Enterprise Networking: Emergency Notification Systems: 10 Factors to Consider When Buying One

By Chris Preimesberger  |  Posted 2012-02-01 Print this article Print
1. Performance

1. Performance

Your organization may need to alert tens, hundreds or thousands of people affected by an event. Look at a notification system's track record of actual performance during real events. Examine: How many messages are sent through the network per month and year? What is the system's capacity potential across multiple notification touch points simultaneously, such as voice, SMS and email messaging? Compare the results to assess the performance capabilities that you need.
2011 is being commonly referred to as "The Year of Disasters." The United States set a record with 12 separate billion-dollar weather/climate disasters in 2011, with an aggregate damage total of approximately $52 billion, according to the National Oceanic and Atmospheric Administration. These incidents have prompted many organizations to reconsider the human element during a crisis or major news event and evaluate how they communicate with employees, suppliers, investors and customers. Emergency and mass notification systems are designed to help organizations communicate to stakeholders during an incident or disruption. However, in response to the high occurrence of prominent disasters in recent years, the marketplace has been flooded with products to address emergency and mass notification needs. The need to diligently evaluate vendors is critical to ensure that services will meet an organization's specific requirements. Our key information source in the following slide show is Tracey Forbes, vice president of software business development at SunGard Availability Services.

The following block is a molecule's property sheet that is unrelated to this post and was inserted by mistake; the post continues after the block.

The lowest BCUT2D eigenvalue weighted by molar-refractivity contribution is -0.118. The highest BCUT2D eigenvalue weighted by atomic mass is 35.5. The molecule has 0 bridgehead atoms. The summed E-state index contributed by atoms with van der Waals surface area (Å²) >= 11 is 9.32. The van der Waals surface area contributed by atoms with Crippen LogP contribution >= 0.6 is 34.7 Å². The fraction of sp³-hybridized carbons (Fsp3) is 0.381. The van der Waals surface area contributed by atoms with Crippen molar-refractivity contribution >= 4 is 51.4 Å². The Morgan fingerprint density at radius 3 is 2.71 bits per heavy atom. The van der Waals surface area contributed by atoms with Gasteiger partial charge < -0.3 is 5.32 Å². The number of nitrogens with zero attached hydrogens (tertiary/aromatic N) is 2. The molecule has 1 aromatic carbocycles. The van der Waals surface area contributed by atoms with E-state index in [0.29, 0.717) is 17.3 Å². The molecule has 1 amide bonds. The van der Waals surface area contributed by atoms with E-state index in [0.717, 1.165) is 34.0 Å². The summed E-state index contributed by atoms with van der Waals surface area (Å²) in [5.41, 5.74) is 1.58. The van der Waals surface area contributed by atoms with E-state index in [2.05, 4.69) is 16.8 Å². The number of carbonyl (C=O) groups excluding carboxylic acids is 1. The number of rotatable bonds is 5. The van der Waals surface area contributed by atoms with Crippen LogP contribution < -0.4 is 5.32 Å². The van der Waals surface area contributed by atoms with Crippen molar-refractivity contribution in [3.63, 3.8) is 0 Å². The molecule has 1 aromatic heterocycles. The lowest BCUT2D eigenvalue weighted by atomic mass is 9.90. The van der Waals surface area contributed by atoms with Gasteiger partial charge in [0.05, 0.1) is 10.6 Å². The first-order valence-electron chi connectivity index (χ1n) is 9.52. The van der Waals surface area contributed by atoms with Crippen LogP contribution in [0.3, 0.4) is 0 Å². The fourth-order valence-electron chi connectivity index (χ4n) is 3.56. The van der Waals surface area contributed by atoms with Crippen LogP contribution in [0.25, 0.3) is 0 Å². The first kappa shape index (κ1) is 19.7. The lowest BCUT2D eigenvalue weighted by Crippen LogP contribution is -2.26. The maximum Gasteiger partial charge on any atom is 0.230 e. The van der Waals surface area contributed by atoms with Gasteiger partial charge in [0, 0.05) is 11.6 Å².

Chris Preimesberger Chris Preimesberger was named Editor-in-Chief of Features & Analysis at eWEEK in November 2011. Previously he served eWEEK as Senior Writer, covering a range of IT sectors that include data center systems, cloud computing, storage, virtualization, green IT, e-discovery and IT governance. His blog, Storage Station, is considered a go-to information source. Chris won a national Folio Award for magazine writing in November 2011 for a cover story on Salesforce.com and CEO-founder Marc Benioff, and he has served as a judge for the SIIA Codie Awards since 2005. In previous IT journalism, Chris was a founding editor of both IT Manager's Journal and DevX.com and was managing editor of Software Development magazine. His diverse resume also includes: sportswriter for the Los Angeles Daily News, covering NCAA and NBA basketball, television critic for the Palo Alto Times Tribune, and Sports Information Director at Stanford University. He has served as a correspondent for The Associated Press, covering Stanford and NCAA tournament basketball, since 1983. He has covered a number of major events, including the 1984 Democratic National Convention, a Presidential press conference at the White House in 1993, the Emmy Awards (three times), two Rose Bowls, the Fiesta Bowl, several NCAA men's and women's basketball tournaments, a Formula One Grand Prix auto race, a heavyweight boxing championship bout (Ali vs. Spinks, 1978), and the 1985 Super Bowl. A 1975 graduate of Pepperdine University in Malibu, Calif., Chris has won more than a dozen regional and national awards for his work. He and his wife, Rebecca, have four children and reside in Redwood City, Calif.Follow on Twitter: editingwhiz

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